ALGIERS (Reuters) - Algeria is hoping that a fair turnout in municipal elections on Thursday will strengthen the credibility of a political system that has survived the Arab Spring without major protests but failed to meet hopes for reform.
The memory of a brutal civil war in the 1990s between Islamists and the state that killed around 200,000 people is a key factor, analysts say, that has held Algerians back from mass protests like those that swept away rulers in neighboring Tunisia and Libya, as well as Egypt and Yemen.
The OPEC member, which supplies about a fifth of Europe’s imported gas, and key U.S. ally in the fight against al Qaeda, has also used its energy revenues to lift living standards with increased social spending.
But if apathy wins out in a vote for councils with little power, authorities could find pressure rising to institute real reforms in an ossified post-colonial political system in which army generals remain the real power behind the scenes.
Interior Minister Daho Ould Kablia has said the government wants to equal the 43 percent turnout of five years ago, talking of hopes for 40-45 percent of 20 million eligible voters taking part out of Algeria’s 37 million population.
“Let’s all participate in local development!” reads one of many election posters that festoon the streets of the North African state’s capital.
The North African state saw some rioting last year over high prices, unemployment and a lack of housing units, but President Abdelaziz Bouteflika responded with a pay rise for public sector employees, free loans for young entrepreneurs and continued subsidies on basic foodstuffs.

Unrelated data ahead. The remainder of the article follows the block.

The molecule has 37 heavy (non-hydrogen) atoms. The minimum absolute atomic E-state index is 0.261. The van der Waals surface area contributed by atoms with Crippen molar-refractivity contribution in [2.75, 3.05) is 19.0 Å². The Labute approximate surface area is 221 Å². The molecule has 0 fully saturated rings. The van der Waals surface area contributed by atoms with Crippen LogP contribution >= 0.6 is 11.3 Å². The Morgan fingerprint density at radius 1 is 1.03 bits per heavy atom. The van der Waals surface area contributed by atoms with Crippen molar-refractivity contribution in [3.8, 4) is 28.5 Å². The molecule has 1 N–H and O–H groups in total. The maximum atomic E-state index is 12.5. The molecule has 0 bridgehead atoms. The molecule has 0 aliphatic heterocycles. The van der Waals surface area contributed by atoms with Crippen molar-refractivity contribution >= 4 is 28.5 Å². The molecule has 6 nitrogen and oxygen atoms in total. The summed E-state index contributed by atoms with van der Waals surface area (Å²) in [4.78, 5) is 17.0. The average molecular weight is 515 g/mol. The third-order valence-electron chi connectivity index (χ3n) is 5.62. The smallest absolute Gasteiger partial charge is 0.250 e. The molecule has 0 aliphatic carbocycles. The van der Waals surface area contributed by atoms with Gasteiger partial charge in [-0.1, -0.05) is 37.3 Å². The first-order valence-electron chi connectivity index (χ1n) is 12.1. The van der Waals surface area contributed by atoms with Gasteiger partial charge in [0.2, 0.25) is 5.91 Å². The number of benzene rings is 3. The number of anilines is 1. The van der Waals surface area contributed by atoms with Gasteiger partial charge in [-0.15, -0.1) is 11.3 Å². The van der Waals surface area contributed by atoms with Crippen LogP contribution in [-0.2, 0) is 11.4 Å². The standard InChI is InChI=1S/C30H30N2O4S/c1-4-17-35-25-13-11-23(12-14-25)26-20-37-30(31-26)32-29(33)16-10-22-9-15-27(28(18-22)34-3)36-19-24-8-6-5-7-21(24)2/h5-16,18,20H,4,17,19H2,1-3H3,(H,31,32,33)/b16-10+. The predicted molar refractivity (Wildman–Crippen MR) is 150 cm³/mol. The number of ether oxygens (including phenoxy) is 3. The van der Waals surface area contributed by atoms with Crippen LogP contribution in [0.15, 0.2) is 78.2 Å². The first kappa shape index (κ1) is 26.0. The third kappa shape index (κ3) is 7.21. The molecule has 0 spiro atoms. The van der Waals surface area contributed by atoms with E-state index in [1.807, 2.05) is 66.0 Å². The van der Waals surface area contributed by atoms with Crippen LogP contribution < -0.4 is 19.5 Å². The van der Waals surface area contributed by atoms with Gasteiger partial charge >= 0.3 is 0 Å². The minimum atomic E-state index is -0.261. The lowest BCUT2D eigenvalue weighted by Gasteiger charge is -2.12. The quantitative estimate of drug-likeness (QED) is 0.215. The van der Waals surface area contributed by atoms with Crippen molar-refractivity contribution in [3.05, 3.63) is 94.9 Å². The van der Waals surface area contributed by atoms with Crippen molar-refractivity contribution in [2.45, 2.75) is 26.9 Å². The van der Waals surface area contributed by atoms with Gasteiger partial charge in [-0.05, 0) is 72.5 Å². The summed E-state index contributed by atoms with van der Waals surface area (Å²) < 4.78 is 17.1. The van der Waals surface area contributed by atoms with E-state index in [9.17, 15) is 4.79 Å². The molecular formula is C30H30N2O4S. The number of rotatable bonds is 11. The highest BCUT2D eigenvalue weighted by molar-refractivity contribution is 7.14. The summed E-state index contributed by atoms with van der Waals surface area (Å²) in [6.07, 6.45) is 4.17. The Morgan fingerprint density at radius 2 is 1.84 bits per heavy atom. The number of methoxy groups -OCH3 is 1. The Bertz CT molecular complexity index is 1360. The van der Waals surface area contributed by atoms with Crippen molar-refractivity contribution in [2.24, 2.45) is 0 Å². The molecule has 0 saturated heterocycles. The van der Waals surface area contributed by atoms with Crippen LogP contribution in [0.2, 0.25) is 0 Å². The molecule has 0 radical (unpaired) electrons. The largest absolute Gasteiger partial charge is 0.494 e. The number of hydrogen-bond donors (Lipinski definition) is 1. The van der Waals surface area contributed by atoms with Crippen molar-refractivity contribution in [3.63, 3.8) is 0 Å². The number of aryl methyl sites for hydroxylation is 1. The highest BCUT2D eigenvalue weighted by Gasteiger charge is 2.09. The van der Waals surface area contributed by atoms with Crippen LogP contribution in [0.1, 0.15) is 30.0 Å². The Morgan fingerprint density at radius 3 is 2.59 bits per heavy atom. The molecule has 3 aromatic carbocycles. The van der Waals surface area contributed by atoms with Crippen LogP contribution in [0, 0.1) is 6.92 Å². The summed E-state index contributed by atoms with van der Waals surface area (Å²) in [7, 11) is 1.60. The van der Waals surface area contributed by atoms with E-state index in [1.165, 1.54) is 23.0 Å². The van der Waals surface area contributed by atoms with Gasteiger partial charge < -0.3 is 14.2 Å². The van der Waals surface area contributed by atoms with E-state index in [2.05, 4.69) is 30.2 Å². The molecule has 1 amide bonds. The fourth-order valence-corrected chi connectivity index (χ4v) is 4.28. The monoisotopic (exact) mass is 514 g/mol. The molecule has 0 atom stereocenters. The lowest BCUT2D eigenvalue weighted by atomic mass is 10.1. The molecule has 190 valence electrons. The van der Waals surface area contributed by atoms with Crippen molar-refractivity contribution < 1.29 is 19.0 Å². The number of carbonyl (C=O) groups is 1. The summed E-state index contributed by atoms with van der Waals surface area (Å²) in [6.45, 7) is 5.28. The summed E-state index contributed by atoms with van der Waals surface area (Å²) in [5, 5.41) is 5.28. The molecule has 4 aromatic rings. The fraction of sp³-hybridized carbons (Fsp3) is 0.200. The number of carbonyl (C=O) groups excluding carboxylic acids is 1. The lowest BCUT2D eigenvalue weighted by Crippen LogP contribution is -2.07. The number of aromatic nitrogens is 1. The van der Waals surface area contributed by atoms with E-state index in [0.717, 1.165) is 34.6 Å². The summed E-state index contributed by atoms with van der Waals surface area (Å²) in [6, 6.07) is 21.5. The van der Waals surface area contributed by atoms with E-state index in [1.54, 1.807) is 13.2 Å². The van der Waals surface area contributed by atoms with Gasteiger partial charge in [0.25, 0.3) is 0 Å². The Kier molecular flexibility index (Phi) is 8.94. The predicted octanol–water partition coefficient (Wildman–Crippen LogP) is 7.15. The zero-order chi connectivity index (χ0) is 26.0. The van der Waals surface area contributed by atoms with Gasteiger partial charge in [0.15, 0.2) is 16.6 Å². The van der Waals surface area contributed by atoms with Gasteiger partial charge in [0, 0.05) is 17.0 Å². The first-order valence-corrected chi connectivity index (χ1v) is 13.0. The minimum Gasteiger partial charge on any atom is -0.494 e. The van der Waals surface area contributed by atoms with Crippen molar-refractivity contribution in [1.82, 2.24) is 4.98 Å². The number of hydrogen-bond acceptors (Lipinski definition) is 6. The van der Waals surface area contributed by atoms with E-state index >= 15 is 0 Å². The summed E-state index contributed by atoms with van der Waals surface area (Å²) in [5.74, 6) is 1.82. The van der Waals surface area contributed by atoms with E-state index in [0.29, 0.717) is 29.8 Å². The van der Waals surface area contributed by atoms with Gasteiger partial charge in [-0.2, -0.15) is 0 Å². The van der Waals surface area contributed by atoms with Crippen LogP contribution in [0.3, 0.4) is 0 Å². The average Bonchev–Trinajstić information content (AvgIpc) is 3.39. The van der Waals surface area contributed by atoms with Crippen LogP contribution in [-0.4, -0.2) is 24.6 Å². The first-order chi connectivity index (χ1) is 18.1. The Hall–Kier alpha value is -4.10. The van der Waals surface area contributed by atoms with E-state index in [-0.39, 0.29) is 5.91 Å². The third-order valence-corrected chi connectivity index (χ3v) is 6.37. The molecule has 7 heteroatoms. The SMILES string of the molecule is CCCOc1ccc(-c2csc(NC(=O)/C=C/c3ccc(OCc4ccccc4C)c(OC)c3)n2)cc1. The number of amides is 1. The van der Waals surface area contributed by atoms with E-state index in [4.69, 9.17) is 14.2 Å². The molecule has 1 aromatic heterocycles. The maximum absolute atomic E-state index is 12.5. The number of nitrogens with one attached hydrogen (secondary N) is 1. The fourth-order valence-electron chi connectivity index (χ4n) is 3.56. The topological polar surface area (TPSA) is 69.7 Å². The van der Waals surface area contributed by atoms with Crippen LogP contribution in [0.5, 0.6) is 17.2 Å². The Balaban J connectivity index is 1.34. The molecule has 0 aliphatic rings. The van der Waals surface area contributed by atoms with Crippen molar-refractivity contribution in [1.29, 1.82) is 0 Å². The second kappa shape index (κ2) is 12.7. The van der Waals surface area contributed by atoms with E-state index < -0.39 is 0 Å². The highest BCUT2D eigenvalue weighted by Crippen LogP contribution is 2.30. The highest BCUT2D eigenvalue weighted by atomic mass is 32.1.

Algeria has been classified by the International Monetary Fund as the least indebted among the 20 countries in the Middle East and North Africa, with large dollar reserves of $186 billion in the first half of 2012.
But the state, reliant on an energy sector that employs relatively few people, cannot generate enough jobs for a growing population. The private sector is still in its infancy.
“People’s livelihoods depend on this local election,” said Farouk Ksentini, head of the pro-government Consultative Commission for the Promotion and Protection of Human Rights.
Standing in front of an Algiers bakery, Mohamed Benhakim was not impressed.
Like many Algerians, he believes change will come only through the next presidential vote, due in 2014. Bouteflika, 75, is serving his third five-year term and is not expected to run in the 2014 election.
“I‘m expecting nothing from the election,” the 30-year-old teacher said.
Real power lies not with mayors heading the elected municipal councils, but with appointed provincial officials, despite government promises to reform the system.
Many potential voters complain that this limits the ability of local bodies to find local solutions to problems of unemployment and housing shortages. “The mayor should have the last say,” said Zakia Hachi, a university student.
Voters will choose mayors for the country’s 1,541 town assemblies, and around 60 political parties are putting up candidates, yet mayors complain that they have little sway.
“I have no power and no financial resources to create jobs for my people,” complained Rabah Zerouali, a mayor in Dellys, a coastal town about 80 km east of Algiers.
Some Algerian commentators are expecting low turnout in Thursday’s election, despite the government campaign.
“I‘m even capable of calling for a boycott of an election in which I‘m a candidate,” wrote Maamar Farah, a columnist with independent daily Le Soir d‘Algerie.
Reporting by Hamid Ould Ahmed; Editing by Andrew Hammond